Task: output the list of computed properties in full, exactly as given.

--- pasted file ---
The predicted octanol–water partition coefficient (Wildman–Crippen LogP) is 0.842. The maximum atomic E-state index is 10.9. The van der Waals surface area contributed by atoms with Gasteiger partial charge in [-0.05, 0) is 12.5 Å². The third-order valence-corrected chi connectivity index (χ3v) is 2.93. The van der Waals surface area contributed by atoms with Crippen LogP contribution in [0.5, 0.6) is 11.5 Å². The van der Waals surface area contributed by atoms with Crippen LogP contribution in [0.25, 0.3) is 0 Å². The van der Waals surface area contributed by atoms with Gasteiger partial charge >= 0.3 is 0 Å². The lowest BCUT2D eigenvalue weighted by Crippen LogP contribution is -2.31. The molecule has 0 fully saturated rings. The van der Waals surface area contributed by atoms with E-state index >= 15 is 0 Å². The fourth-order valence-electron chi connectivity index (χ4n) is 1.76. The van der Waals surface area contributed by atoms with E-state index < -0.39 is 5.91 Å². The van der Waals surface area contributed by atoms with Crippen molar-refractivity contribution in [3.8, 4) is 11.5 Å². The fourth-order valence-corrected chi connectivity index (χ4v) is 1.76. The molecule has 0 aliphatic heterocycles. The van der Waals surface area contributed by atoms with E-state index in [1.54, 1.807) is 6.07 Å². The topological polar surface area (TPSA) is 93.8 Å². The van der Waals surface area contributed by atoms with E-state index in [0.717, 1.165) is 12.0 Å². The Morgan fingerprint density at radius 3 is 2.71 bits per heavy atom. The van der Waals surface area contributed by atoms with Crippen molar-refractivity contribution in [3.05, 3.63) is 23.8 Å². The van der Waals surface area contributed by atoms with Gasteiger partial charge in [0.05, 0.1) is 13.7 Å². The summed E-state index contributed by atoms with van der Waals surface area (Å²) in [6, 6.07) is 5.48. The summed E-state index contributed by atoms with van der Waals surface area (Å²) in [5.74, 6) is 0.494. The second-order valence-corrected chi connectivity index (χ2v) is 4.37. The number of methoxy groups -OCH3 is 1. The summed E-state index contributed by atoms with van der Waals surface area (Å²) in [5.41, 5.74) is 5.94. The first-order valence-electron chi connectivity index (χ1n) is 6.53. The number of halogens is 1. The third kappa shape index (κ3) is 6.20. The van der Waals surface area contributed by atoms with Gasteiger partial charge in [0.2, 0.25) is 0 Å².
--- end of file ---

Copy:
The predicted octanol–water partition coefficient (Wildman–Crippen LogP) is 0.842. The maximum atomic E-state index is 10.9. The van der Waals surface area contributed by atoms with Gasteiger partial charge in [-0.05, 0) is 12.5 Å². The third-order valence-corrected chi connectivity index (χ3v) is 2.93. The van der Waals surface area contributed by atoms with Crippen LogP contribution in [0.5, 0.6) is 11.5 Å². The van der Waals surface area contributed by atoms with Crippen LogP contribution in [0.25, 0.3) is 0 Å². The van der Waals surface area contributed by atoms with Gasteiger partial charge >= 0.3 is 0 Å². The lowest BCUT2D eigenvalue weighted by Crippen LogP contribution is -2.31. The molecule has 0 fully saturated rings. The van der Waals surface area contributed by atoms with E-state index >= 15 is 0 Å². The fourth-order valence-electron chi connectivity index (χ4n) is 1.76. The van der Waals surface area contributed by atoms with E-state index < -0.39 is 5.91 Å². The van der Waals surface area contributed by atoms with Crippen molar-refractivity contribution in [3.8, 4) is 11.5 Å². The fourth-order valence-corrected chi connectivity index (χ4v) is 1.76. The molecule has 0 aliphatic heterocycles. The van der Waals surface area contributed by atoms with E-state index in [1.54, 1.807) is 6.07 Å². The topological polar surface area (TPSA) is 93.8 Å². The van der Waals surface area contributed by atoms with E-state index in [0.717, 1.165) is 12.0 Å². The Morgan fingerprint density at radius 3 is 2.71 bits per heavy atom. The van der Waals surface area contributed by atoms with Crippen molar-refractivity contribution in [3.05, 3.63) is 23.8 Å². The van der Waals surface area contributed by atoms with Gasteiger partial charge in [0.05, 0.1) is 13.7 Å². The summed E-state index contributed by atoms with van der Waals surface area (Å²) in [6, 6.07) is 5.48. The summed E-state index contributed by atoms with van der Waals surface area (Å²) in [5.74, 6) is 0.494. The second-order valence-corrected chi connectivity index (χ2v) is 4.37. The number of methoxy groups -OCH3 is 1. The summed E-state index contributed by atoms with van der Waals surface area (Å²) in [5.41, 5.74) is 5.94. The first-order valence-electron chi connectivity index (χ1n) is 6.53. The number of halogens is 1. The third kappa shape index (κ3) is 6.20. The van der Waals surface area contributed by atoms with Gasteiger partial charge in [0.2, 0.25) is 0 Å².